CHARLESTON, W.Va. -- Chef Thomas Grant began cooking when he was 14 years old. He grew up in restaurant kitchens. His parents owned and operated the former Ernie's Esquire on Capitol Street and Wellington's in Poca.
Today he offers hands-on culinary instruction to high school and adult students through the ProStart and Apprenticeship programs at Carver Career & Technical Center near Malden. He's instructed adults for six years, but this school year is the first opportunity he's had to work with the high school ProStart students.
The ProStart students spend part or all of their days at Carver instead of their high schools. They don chef's togs and wield whisks and saucepans and follow Grant's instructions on how to use them.
Along the way, they discern whether a culinary career is for them. Some continue after graduation in the adult apprenticeship program, while others choose a different route.
Last week, students were chopping potatoes and tossing them with a creamy sauce to make oversized pans of potatoes dauphinoise. Earlier this semester, they mastered yeast doughs, making mouthwatering pepperoni, cinnamon and dinner rolls.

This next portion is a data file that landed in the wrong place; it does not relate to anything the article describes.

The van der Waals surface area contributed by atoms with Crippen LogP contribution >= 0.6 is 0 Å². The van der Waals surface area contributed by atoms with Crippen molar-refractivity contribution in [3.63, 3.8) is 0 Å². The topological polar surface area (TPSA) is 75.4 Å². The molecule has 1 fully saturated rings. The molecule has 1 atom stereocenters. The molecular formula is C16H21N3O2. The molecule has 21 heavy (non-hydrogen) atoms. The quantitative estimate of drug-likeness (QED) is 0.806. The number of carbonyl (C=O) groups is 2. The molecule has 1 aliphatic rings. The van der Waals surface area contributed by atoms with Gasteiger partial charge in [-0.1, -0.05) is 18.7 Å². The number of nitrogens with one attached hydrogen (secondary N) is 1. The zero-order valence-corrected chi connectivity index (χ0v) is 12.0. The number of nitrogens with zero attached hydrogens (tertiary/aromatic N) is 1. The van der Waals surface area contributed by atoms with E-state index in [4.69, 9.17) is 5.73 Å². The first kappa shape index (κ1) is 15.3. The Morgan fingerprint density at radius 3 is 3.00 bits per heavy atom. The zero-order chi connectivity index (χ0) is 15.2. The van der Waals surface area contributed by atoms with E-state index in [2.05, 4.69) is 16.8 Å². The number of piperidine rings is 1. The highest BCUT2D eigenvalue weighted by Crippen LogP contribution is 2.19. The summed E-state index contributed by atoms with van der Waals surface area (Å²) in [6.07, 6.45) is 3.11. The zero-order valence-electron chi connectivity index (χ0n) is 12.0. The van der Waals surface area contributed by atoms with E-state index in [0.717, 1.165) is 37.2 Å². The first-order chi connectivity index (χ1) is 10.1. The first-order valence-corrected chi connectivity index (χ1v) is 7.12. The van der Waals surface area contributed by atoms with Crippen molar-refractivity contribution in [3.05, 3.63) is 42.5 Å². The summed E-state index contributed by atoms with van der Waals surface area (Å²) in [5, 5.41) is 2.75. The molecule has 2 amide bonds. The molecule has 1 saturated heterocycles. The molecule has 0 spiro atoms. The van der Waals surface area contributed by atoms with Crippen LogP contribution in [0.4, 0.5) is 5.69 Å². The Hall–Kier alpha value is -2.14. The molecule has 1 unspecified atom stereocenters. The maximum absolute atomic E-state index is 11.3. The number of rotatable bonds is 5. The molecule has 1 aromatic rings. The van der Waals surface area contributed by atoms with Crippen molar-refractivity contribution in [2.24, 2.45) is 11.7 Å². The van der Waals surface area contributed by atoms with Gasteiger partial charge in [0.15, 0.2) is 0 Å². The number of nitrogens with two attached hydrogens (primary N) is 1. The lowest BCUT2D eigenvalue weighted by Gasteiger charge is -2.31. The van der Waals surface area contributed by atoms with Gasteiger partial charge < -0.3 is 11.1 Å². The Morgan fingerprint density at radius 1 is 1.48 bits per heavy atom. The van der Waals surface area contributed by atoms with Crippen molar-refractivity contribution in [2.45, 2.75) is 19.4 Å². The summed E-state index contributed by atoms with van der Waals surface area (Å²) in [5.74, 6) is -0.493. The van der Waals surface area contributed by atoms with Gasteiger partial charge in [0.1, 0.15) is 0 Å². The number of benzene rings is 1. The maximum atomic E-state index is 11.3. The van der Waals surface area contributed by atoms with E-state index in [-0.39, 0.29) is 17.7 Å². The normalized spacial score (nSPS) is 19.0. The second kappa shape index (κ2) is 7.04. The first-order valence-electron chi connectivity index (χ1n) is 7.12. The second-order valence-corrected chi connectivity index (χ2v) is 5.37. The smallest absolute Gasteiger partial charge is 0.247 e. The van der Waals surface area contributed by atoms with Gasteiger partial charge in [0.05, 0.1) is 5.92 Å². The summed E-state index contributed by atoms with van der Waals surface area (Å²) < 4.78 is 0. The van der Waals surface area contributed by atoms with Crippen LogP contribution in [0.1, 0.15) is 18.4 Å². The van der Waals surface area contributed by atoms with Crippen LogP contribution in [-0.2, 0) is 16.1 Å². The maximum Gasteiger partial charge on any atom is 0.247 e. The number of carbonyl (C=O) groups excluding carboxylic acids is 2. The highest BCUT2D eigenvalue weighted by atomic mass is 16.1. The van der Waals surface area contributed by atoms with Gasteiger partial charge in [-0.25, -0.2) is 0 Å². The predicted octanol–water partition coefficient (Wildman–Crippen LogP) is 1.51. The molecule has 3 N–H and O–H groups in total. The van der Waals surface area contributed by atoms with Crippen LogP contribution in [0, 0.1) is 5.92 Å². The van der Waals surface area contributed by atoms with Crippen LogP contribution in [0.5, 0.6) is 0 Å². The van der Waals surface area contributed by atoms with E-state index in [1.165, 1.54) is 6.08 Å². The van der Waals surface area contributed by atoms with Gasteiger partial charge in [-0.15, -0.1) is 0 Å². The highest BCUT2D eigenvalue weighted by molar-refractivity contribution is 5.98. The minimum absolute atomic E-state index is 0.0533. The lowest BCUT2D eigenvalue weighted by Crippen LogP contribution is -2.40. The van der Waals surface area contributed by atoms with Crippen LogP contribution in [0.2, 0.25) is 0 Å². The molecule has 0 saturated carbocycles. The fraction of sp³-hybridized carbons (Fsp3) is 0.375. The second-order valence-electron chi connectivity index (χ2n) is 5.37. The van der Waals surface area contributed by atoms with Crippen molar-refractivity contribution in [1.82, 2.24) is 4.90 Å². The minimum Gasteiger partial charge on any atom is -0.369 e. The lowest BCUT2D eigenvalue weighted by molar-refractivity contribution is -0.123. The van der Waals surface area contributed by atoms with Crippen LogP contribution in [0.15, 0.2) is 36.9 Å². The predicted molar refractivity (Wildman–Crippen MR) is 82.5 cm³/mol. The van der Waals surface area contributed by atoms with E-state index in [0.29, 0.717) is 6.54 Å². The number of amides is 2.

"This is fun. I like being in the kitchen," said Brittany Lane, 17, and a junior at Herbert Hoover High School. "My mom says she's going to start having me cook dinner."
Whitney Harrison, a senior at George Washington High School, takes her training especially seriously. She and ProStart students from another Carver class will compete in the statewide Hospitality and Education Training competition in March in Morgantown. They'll have one hour to make a salad, entrée and dessert under the judges' watchful eyes.
Harrison and the entree team will make a seared duck breast with duck sausage with parsnip puree and braised kale, cherry and orange compote au jus.
Two ProStart students recently accompanied Grant to the Cast Iron Cook-off at The Greenbrier, where they assisted students from Pierpont and Mountwest post-secondary culinary programs.
Students who pursue culinary careers benefit from competitions because they are likely to be competing at all levels. Richard Rosendale, who studied in The Greenbrier's Apprentice program at the same time as Grant, recently competed in Bocuse d'Or, the premier competition in the world.
Post-secondary school graduates may continue culinary instruction through Carver's two-year adult apprentice program. If they complete the grueling program in which they work 40 hours a week in a restaurant as well their classroom hours, they'll be certified sous chefs through American Culinary Federation.